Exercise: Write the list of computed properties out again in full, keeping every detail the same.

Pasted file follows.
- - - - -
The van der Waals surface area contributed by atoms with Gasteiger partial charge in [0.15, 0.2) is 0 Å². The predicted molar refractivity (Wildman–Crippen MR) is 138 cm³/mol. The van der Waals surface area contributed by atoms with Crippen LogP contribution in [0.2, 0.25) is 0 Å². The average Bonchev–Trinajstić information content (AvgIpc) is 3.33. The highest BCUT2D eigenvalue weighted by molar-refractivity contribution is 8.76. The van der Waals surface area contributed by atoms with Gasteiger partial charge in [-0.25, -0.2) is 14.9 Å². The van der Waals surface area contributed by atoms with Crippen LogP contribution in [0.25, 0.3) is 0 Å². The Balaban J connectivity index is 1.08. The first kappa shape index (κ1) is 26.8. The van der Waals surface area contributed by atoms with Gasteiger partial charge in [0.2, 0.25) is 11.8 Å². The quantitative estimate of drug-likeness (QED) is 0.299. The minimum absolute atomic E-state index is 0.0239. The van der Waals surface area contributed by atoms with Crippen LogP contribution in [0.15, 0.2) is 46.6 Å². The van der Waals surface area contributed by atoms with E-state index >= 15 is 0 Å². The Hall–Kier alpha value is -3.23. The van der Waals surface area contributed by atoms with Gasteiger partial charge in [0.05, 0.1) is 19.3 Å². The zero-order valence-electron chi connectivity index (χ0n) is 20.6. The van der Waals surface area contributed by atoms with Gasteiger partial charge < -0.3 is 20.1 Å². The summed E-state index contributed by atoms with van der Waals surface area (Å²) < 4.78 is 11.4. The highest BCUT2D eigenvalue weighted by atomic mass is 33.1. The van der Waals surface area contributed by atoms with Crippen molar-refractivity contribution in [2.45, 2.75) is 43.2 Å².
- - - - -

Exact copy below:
The van der Waals surface area contributed by atoms with Gasteiger partial charge in [0.15, 0.2) is 0 Å². The predicted molar refractivity (Wildman–Crippen MR) is 138 cm³/mol. The van der Waals surface area contributed by atoms with Crippen LogP contribution in [0.2, 0.25) is 0 Å². The average Bonchev–Trinajstić information content (AvgIpc) is 3.33. The highest BCUT2D eigenvalue weighted by molar-refractivity contribution is 8.76. The van der Waals surface area contributed by atoms with Gasteiger partial charge in [-0.25, -0.2) is 14.9 Å². The van der Waals surface area contributed by atoms with Crippen LogP contribution in [0.25, 0.3) is 0 Å². The Balaban J connectivity index is 1.08. The first kappa shape index (κ1) is 26.8. The van der Waals surface area contributed by atoms with Gasteiger partial charge in [0.2, 0.25) is 11.8 Å². The quantitative estimate of drug-likeness (QED) is 0.299. The minimum absolute atomic E-state index is 0.0239. The van der Waals surface area contributed by atoms with Crippen LogP contribution in [0.15, 0.2) is 46.6 Å². The van der Waals surface area contributed by atoms with E-state index >= 15 is 0 Å². The Hall–Kier alpha value is -3.23. The van der Waals surface area contributed by atoms with Gasteiger partial charge in [0.05, 0.1) is 19.3 Å². The zero-order valence-electron chi connectivity index (χ0n) is 20.6. The van der Waals surface area contributed by atoms with Gasteiger partial charge < -0.3 is 20.1 Å². The summed E-state index contributed by atoms with van der Waals surface area (Å²) < 4.78 is 11.4. The highest BCUT2D eigenvalue weighted by atomic mass is 33.1. The van der Waals surface area contributed by atoms with Crippen molar-refractivity contribution in [2.45, 2.75) is 43.2 Å².